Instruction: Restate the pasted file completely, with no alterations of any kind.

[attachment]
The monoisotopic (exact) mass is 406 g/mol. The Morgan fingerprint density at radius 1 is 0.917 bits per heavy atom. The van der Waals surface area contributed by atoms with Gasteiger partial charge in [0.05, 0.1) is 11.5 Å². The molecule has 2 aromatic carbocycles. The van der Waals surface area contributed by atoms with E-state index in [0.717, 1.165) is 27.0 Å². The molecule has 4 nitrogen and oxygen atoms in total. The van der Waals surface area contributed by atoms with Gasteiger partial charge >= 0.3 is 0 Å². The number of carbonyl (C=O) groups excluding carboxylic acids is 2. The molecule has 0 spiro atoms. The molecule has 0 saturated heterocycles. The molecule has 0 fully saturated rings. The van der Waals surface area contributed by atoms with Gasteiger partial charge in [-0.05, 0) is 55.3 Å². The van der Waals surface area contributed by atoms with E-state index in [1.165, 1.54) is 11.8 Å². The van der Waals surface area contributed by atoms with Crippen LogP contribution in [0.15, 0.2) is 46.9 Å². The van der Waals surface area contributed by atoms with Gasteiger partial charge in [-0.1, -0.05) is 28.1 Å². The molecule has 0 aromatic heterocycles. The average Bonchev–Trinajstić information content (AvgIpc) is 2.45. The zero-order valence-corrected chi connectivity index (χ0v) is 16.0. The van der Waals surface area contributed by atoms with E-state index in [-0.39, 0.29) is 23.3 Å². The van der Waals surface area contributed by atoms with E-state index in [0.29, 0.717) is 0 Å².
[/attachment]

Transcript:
The monoisotopic (exact) mass is 406 g/mol. The Morgan fingerprint density at radius 1 is 0.917 bits per heavy atom. The van der Waals surface area contributed by atoms with Gasteiger partial charge in [0.05, 0.1) is 11.5 Å². The molecule has 2 aromatic carbocycles. The van der Waals surface area contributed by atoms with E-state index in [0.717, 1.165) is 27.0 Å². The molecule has 4 nitrogen and oxygen atoms in total. The van der Waals surface area contributed by atoms with Gasteiger partial charge >= 0.3 is 0 Å². The number of carbonyl (C=O) groups excluding carboxylic acids is 2. The molecule has 0 spiro atoms. The molecule has 0 saturated heterocycles. The molecule has 0 fully saturated rings. The van der Waals surface area contributed by atoms with Gasteiger partial charge in [-0.05, 0) is 55.3 Å². The van der Waals surface area contributed by atoms with E-state index in [1.165, 1.54) is 11.8 Å². The van der Waals surface area contributed by atoms with Crippen LogP contribution in [0.15, 0.2) is 46.9 Å². The van der Waals surface area contributed by atoms with Gasteiger partial charge in [-0.1, -0.05) is 28.1 Å². The molecule has 0 aromatic heterocycles. The average Bonchev–Trinajstić information content (AvgIpc) is 2.45. The zero-order valence-corrected chi connectivity index (χ0v) is 16.0. The van der Waals surface area contributed by atoms with E-state index in [-0.39, 0.29) is 23.3 Å². The van der Waals surface area contributed by atoms with E-state index in [0.29, 0.717) is 0 Å².